Hidden Gems: When risks are mitigated,
This article originally appeared in the 2005/2006 Euromoney Yearbook.
Despite a recent surge in foreign direct investment in Africa, which reached US$18bn in 2004, the FDI gap between
The Africa of today is about more than just commodities and oil, just as the continent is about more than the AIDs epidemic, famine, civil war and poverty. In fact, recent World Bank studies suggest that potential return on investment in
In a year many are calling “the Year of Africa,” progress is being seen in many areas. Africa’s political leadership is taking ownership of conflict resolution, good governance, and poverty reduction at a regional level, with the New Partnership for
“Now is a wonderful time to get in,” notes David Bridgman, Africa Manager for MIGA. “Many countries in sub-Saharan
He advises potential investors to consider countries on an individual basis, rather than ruling out an entire continent based on potential difficulties in some places. So, investors should do their homework and look at a country on its own merits.
“Africa is no more homogeneous from
Trade agreements set the stage
While all eyes were on European Union expansion and the introduction of the common currency, in the past few years EU officials were busy negotiating other agreements as well, with African countries. These new treaties give rise to investment opportunities allowing foreign investors preferential access to the markets of industrialized countries for a range of products and goods exported from sub-Saharan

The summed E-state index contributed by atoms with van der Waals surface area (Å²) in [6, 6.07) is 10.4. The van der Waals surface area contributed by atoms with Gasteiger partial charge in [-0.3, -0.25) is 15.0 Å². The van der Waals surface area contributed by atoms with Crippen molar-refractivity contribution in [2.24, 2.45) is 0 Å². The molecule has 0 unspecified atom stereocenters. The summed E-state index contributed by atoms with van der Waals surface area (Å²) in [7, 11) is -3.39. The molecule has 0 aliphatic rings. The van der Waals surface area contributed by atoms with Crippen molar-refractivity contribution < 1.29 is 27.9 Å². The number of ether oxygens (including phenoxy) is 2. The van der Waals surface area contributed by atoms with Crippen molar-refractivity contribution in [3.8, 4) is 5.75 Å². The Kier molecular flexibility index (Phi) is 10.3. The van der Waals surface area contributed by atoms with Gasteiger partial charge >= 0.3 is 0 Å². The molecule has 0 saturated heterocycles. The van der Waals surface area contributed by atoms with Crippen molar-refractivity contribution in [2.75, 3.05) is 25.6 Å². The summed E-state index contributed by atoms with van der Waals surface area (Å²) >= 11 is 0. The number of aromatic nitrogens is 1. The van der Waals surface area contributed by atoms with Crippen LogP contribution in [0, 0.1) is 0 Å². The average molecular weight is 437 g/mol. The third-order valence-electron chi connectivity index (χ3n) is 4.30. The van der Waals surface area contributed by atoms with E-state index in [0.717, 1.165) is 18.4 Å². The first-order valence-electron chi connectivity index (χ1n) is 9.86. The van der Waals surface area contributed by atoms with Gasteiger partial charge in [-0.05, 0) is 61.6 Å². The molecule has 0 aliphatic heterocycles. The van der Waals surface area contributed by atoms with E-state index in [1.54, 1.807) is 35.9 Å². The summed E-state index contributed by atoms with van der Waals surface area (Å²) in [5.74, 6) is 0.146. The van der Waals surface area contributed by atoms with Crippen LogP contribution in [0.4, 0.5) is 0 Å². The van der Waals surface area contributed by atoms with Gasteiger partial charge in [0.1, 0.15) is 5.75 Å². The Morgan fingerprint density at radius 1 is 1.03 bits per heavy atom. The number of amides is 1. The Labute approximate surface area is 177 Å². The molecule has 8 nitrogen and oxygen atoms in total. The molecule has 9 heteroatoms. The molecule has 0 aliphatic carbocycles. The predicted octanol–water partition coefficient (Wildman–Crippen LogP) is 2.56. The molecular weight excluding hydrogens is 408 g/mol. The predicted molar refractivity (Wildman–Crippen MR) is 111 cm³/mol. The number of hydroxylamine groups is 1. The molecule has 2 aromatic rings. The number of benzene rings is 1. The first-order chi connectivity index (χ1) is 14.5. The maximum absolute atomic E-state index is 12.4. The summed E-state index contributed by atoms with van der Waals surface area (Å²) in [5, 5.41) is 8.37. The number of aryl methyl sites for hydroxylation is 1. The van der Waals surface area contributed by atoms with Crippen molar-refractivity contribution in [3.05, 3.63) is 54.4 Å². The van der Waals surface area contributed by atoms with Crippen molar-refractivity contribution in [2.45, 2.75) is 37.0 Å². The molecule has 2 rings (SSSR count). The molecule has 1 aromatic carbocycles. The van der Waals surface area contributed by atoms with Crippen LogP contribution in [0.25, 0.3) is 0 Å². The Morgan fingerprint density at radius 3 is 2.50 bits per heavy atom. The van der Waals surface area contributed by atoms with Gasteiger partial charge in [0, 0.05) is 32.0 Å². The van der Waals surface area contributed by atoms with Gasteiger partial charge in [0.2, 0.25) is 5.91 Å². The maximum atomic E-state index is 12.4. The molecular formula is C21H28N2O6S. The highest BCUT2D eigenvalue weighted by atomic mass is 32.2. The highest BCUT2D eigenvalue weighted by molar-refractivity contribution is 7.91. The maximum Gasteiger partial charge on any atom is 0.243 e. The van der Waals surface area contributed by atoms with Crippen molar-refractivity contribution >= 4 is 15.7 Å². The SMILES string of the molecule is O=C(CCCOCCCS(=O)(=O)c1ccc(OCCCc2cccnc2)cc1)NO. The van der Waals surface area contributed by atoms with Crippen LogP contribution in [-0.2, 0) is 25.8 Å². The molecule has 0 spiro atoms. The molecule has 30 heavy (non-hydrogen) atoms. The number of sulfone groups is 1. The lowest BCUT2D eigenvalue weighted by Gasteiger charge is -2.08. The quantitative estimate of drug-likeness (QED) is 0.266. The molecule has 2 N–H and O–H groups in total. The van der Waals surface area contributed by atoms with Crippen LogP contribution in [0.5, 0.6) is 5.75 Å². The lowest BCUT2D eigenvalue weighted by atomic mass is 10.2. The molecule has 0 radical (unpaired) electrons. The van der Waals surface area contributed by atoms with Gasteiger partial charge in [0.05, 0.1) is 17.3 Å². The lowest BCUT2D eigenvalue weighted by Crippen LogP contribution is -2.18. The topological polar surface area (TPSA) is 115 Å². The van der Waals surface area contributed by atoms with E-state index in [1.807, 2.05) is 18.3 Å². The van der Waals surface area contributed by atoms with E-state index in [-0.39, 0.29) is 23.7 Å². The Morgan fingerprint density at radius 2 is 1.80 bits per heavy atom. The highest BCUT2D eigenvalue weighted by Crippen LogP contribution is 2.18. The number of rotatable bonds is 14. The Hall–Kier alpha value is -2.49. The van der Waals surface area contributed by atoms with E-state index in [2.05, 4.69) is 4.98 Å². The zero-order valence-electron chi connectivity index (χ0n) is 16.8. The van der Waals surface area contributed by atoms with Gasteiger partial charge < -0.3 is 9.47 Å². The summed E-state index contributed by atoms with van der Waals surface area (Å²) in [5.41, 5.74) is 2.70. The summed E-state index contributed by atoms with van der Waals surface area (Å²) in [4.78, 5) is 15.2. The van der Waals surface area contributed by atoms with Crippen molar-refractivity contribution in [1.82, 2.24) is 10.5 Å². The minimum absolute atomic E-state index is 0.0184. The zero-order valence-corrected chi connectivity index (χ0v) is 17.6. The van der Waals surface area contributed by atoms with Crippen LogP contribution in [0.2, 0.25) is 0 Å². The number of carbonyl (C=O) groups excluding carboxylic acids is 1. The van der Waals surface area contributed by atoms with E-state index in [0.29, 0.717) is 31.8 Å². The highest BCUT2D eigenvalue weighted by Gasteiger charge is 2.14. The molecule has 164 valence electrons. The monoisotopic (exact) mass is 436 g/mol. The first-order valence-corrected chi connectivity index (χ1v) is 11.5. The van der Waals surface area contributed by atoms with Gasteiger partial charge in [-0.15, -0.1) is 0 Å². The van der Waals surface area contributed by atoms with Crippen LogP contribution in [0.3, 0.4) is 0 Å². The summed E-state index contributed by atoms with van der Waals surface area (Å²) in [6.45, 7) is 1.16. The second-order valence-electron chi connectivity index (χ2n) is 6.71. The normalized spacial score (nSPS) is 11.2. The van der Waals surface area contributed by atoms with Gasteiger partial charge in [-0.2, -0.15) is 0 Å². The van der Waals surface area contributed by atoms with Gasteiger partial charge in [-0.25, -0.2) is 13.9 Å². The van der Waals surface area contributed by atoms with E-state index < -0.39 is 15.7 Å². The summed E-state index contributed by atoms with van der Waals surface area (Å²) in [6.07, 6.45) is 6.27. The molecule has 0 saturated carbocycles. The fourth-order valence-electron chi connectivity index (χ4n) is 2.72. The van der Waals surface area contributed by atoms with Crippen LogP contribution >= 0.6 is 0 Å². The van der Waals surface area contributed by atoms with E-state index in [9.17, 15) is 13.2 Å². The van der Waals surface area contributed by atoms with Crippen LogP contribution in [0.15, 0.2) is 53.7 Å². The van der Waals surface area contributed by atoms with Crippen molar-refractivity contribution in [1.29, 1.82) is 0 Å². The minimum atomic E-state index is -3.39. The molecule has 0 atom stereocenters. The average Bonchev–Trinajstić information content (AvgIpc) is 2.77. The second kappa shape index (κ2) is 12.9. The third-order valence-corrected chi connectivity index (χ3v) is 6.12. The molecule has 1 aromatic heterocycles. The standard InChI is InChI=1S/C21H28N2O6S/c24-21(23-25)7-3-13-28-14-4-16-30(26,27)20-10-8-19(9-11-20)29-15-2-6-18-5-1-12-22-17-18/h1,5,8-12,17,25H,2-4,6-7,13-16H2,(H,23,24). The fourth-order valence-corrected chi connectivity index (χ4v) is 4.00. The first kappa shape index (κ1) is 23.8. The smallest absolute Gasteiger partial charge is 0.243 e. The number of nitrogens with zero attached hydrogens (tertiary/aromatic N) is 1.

The African Caribbean and Pacific (ACP)-EU Partnership Agreement, called the “Cotonou Agreement,” for example, is an aid and trade agreement concluded between 76 of the 78 ACP countries and the EU in June 2000 in
A similar agreement, the African Growth and Opportunity Act, gives 35 sub-Saharan nations duty free and quota-free US-market access for all products through the Generalized System of Preferences (GSP) program.
And in February 2001, the EU General Affairs Council adopted the Everything But Arms (EBA) amendment to the EU’s own GSP program. The amendment gives duty and quota free access to all products originating in what the World Bank terms “Least Developed Countries,” except arms and ammunitions. For now, the agreement excludes controversial imports such as bananas, rice and sugar, which are slated for phase-in by 2009.
“These agreements have laid the groundwork and contributed to rising interest in Africa from an FDI perspective,” says economist Stephen Thomsen, an associate fellow with the Royal Institute of International Affairs and author of a new Chatham House white paper on FDI in
Efforts to reduce corruption and improve business environment enhance appeal
Until recently, corruption has been a fact of life in many African nations. But for some, such as
“The revival of foreign investment in
For example, private interest in constructing an aluminum smelter inaugurated in
In other countries, like resource-rich
The examples of countries such as
And while real risks do exist for foreign investors, an additional problem is, to put it simply, the image thing.
“The perception of risk in
Risks—real and perceived—obstacles to investment
Most African countries are not even on the radar screen of European companies in expansion mode because of this perception of risk. According to a recent study by AT Kearney, a global consultancy, corporate concern about country financial risk and government interference or regulation may prevent them from investing in certain countries. The survey also finds that executives are concerned about terrorist activity, as well as war and political upheaval.
And investors willing to look beyond the headlines still have to contend with the “glass half empty” crowd. “Such risks—whether they are real or perceived—can increase project costs, since there may be a risk premium imposed on bank loans,” explains Nick Halkas, MIGA’s Extractive Industries sector head.